The way forward for India and Pakistan over Kashmir

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The bellicosity between India and Pakistan has subsided for now but the issues that have caused the trouble remain, keeping alive the fear of war between the two nuclear powers.

 

Both countries are in trouble. While there is mounting criticism of India’s Prime Minister Narendra Modi for his failure to address the unrest in Kashmir, Pakistan is isolated in the region. This was highlighted by the cancellation of the summit of South Asian leaders due to be hosted by Islamabad in November. The meeting had promised to be a rarity in a region that sees little internal trade or economic co-operation.

 

But India refused to attend the summit after militants in Kashmir — which has its territory split between Pakistan and India — last month killed 18 Indian soldiers at a military base in Indian Kashmir, an attack for which it blamed Pakistan. Then everyone else also pulled out — Nepal, Afghanistan, Sri Lanka and Bangladesh. What shocked Pakistanis was that they all cited the country’s harbouring of militant groups as a reason for cancelling.

 

Pakistan’s opposition political parties and the liberal media are concerned at the damage being caused to the country’s status internationally, but the government and army insist on spending their energy confronting India and claim China as an ally to repudiate allegations of isolation.

 

In India, Mr Modi is under fire for allowing religious and political polarisation to escalate and for refusing to talk to the Kashmiris, whose country has seen big demonstrations against Indian rule since July. More than 80 people have been killed and hundreds arrested by security forces.

 

Ten days after the attack on the military base and amid a warlike clamour from some parts of the media, New Delhi retaliated with what it claimed were “surgical strikes” across the border into Pakistan, hitting at Kashmiri groups. Pakistan denied there were any such strikes and humiliated its neighbour by taking journalists to the border and showing them that there had been only cross-border firing.

 

Perhaps remembering how war with Pakistan was narrowly averted in 2002 when New Delhi backed down after the US threatened to pull its citizens and businessmen from the country within 24 hours, India did not hit back again. It also fears an escalation of the friction could harm the economy, with its 7 per cent GDP growth rate and huge flow of foreign investment.

 

Pakistan is in a precarious situation on two fronts. On its western border the Afghan Taliban — whose leadership and logistics are based in Pakistan — are making huge advances in capturing Afghan territory. They have at least four provincial capitals and Pakistan has been rebuked not just by the Afghans and Indians, but by the international community for continuing to give them sanctuary.

 

The Pakistan army fears India making inroads into Afghanistan, fuelling the insurgency in Baluchistan province and leaving Pakistan trapped between Indian pincers. Last year, Islamabad promised to bring the Taliban to the table with the Afghan government but the talks collapsed. A peaceful Afghanistan would suit everyone, but Pakistan’s leaders have yet to realise that.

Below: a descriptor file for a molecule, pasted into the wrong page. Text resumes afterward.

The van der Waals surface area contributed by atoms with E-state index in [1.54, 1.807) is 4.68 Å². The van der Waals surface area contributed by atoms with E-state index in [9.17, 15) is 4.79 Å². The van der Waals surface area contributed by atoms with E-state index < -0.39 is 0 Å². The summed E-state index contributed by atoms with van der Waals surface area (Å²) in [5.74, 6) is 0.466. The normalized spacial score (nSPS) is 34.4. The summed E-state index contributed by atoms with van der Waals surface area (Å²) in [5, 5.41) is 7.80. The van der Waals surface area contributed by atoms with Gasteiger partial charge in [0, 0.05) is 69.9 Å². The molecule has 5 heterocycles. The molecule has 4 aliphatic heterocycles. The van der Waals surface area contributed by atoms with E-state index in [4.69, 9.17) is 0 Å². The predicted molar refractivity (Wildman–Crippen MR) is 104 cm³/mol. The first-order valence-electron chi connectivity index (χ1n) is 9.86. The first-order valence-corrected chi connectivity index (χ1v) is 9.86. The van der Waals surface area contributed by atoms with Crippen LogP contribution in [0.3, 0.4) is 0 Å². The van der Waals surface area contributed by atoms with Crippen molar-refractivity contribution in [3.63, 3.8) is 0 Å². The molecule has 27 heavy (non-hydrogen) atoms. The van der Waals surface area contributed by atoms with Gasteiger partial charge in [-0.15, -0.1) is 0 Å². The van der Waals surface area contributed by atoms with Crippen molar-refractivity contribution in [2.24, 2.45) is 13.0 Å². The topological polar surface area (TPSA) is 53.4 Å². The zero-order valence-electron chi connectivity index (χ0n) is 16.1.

On its eastern front in Punjab, Pakistan still harbours many militant groups that target India. Since a 2003 Islamabad pledge to contain these militants, the spate of attacks has decreased dramatically but some groups still breach the border. However, that does not mean Pakistan has prompted them to do so, despite India’s belief.

 

There are many issues to be solved between the two neighbours but the main dispute is over Kashmir. On this, there is little meeting ground.

 

For Islamabad, it is an ideological issue — part of the two-nation theory that India should be divided along Hindu-Muslim lines and that Muslim-majority Kashmir is a legacy from partition in 1947 that needs to be solved for Pakistani nationhood to be complete.

 

For Indians, the Kashmir issue is also ideological but it is mainly territorial. Many feel their country has already been dismembered by partition and are determined to cede no more. India refuses to give up territory to its enemy, and nor will it grant autonomy or independence to the Kashmiris.

 

 

For Islamabad, it is an ideological issue — part of the two-nation theory that India should be divided along Hindu-Muslim lines and that Muslim-majority Kashmir is a legacy from partition in 1947 that needs to be solved for Pakistani nationhood to be complete. For Indians, the Kashmir issue is also ideological but it is mainly territorial. Many feel their country has already been dismembered by partition and are determined to cede no more. India refuses to give up territory to its enemy, and nor will it grant autonomy or independence to the Kashmiris.

The danger of war between the India and Pakistan is prompted primarily by the threat of terrorism and militants. Islamabad needs to quell this by dealing with all its militants — not just the domestic ones who attack the country’s army.

 

India should respond positively to any such Pakistani gesture, and engage in talks with its Kashmiris. This is the first Indian government to refuse dialogue with its Kashmiri population.

 

If the Kashmiris see enough hope in such an opening to quieten the unrest — even if real concessions are remote — that will do much to reduce tensions between the two states. With the heat taken out of the Kashmir situation, other issues could be resolved and maybe a live-and-let-live attitude could replace violence and threats.

The Article First Appeared In Financial Times

 

 

 

 

 

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